• BASICS: “A patentee shall have remedy by civil action for infringement of his patent.” 35 U.S.C. § 281. Question of law reviewed de novo. Diamond Coating (Fed. Cir. 05/17/16) (aff’g no standing where rights plaintiff obtained from original patent owner by contract were not enough to constitute “all substantial rights” or legal title). Plaintiff must show both constitutional standing and prudential (statutory) standing. Constitutional standing requires that “the plaintiff must have suffered or be imminently threatened with a concrete and particularized ‘injury in fact’ that is fairly traceable to the challenged action of the defendant and likely to be redressed by a favorable judicial decision.” Lexmark (Static Control) (U.S. 03/25/2014) (Lanham Act false advertising action); Phigenix (Fed. Cir. 01/09/17) (dismissing for lack of constitutional standing PTAB petitioner’s appeal). “To establish injury in fact, a plaintiff must show that he or she suffered “an invasion of a legally protected interest” that is “concrete and particularized” and “actual or immi­nent, not conjectural or hypothetical.” Spokeo (U.S. 05/16/2016) (plaintiff bears burden of proof to show Art. III standing). “A ‘concrete’ injury must be ‘de facto’; that is, it must actually exist,” but it may be intangible. A procedural violation of a statute may or may constitute concrete injury. Id. “Must ‘demonstrate standing separately for each form of relief sought.’” TransUnion (U.S. 06/25/2021) (no existing, materialized concrete harm for standing for statutory damages claim where credit agency generated credit reports that erroneously flagged many plaintiffs as potential terrorists and drug traffickers (based on mere match of first and last names), but it was not shared with a third party. “There is a significant difference between (i) an actual harm that has occurred but is not readily quantifiable, as in cases of libel and slander per se, and (ii) a mere risk of future harm.”). See Morrow (Fed. Cir. 09/19/07) (2-1) (rev’g finding of Constitutional standing; long discussion of both Constitutional and “prudential” standing). Patent owner or exclusive licensee has constitutional standing, but patent owner usually joins exclusive licensee to satisfy “statutory standing” or “prudential standing” concerns. “Joining the legal title holder only satisfies prudential standing requirements. It cannot cure constitutional standing deficiencies.”); Lone Star (Fed. Cir. 05/30/19) (vacating dismissal; “A necessary party [e.g., the patent owner] who is subject to service of process and whose joinder will not otherwise destroy a court’s subject-matter jurisdiction must be joined,” “involuntarily if need be”). Cf. Gensetix (Fed. Cir. 07/24/20) (2-1) (Lone Star does not extend to a State sovereign unwilling to join the action; allowing action to proceed without State sovereign patent owner that had not transferred all substantial rights in patent to plaintiff exclusive licensee.)
  • As A General Rule, The Inventor Owns Patent Rights In The Invention: The “general rule [is] that rights in an invention belong to the inventor.” Bd. of Tr. of the Leland Stanford Junior Univ. v. Roche Molecular Sys., Inc. (U.S. 06/06/2011) (“basic principle, codified in the Patent Act, that an inventor owns the rights to his invention”).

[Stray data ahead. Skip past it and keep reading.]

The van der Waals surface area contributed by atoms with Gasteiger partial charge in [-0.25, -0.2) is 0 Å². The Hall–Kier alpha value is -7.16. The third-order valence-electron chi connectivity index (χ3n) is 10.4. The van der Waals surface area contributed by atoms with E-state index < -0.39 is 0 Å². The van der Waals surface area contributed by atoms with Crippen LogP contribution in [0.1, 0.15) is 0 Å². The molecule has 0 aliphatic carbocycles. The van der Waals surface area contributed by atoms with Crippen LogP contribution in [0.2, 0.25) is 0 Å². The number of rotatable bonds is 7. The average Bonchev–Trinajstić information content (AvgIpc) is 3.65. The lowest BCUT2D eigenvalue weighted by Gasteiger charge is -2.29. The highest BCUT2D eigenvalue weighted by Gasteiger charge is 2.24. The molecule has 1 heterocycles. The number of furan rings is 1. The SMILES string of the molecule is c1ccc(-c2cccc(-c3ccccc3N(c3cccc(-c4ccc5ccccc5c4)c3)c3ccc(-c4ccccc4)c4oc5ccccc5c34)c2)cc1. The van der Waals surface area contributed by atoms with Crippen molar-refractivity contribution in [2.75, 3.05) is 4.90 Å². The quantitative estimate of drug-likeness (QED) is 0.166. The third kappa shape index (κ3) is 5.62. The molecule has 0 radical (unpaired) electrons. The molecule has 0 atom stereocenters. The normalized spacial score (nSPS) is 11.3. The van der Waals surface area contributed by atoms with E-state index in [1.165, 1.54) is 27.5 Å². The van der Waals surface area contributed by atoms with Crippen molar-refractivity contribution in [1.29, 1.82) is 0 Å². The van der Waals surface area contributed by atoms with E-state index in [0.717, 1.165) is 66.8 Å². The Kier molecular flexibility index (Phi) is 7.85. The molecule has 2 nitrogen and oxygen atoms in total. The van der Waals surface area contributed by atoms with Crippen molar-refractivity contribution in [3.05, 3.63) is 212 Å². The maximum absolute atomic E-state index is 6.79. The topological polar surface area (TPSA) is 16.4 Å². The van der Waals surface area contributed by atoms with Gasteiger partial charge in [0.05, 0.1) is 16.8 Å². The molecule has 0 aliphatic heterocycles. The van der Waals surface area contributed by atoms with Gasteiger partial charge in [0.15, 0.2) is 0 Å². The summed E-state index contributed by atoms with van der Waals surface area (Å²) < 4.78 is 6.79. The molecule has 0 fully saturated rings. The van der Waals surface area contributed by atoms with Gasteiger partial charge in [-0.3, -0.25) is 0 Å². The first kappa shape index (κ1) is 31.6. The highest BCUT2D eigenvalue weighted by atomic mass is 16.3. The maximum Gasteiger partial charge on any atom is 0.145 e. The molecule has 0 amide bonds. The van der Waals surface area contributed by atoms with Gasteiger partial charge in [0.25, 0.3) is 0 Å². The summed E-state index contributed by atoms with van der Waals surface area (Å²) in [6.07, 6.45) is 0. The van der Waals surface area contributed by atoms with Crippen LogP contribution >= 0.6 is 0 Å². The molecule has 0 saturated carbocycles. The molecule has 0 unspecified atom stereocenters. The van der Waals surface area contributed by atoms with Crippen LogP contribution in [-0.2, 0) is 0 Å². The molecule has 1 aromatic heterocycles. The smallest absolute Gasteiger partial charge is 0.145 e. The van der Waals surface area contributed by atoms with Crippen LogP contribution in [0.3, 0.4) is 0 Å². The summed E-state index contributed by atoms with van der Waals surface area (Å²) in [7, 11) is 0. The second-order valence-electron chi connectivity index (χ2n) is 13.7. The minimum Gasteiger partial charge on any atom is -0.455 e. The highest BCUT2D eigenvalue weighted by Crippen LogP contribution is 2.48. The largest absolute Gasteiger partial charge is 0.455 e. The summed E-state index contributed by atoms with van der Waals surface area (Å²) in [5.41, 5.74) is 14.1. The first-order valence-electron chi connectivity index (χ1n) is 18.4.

• Employee May Have An Implied Contractual Obligation To Assign Patent Rights In Inventions To Employer Where Employee Hired To Invent: Under the “hired to invent” doctrine of contract law, “an employer may ‘claim an employee’s inventive work where the employer specifically hires or directs the employee to exercise inventive faculties.’” James (Fed. Cir. 04/20/18) (rev’g dismissal of correction of inventorship suit; there was at least a factual dispute as to whether contract created implied contract to assign patent rights). The ‘“doctrine is expressly equitable, and creates only an obligation for the employee to assign to his employer.’” Id.
  • Plaintiff Patent Owner Must Show It Has Legal Title To Patent; Equitable Title Is Insufficient For Standing: Alleged patent owner must prove that it has legal title to the patent. Morrow (Fed. Cir. 09/19/07) (rev’g finding that plaintiff had standing where plaintiff had contractual right to sue but had no exclusive license or other exclusionary rights in patent). Even if party without legal title might have cause of action to force legal title owner to convey title to it, that does not give that party standing to sue for patent infringement. Advanced Video II (Fed. Cir. 01/11/18) (2-1) (aff’g dismissal of complaint for lack of standing where co-inventor remained as co-owner, not joined in lawsuit, because “will assign” provision in employment agreement was a mere promise to assign that did not transfer legal title to employer (who later assigned rights to plaintiff. “While [plaintiff] could potentially seek to enforce its alleged ownership rights, or allege a breach of [the co-inventor’s] duties as a trustee [under her employment agreement] by her failure to transfer those rights, by bringing an action against [her], no party brought such an action.”)).
  • Patent Owner Must Show Legal Title Not Just Equitable Title To Patent: Alleged patent owner must prove that it has legal title to the patent. Morrow (Fed. Cir. 09/19/07).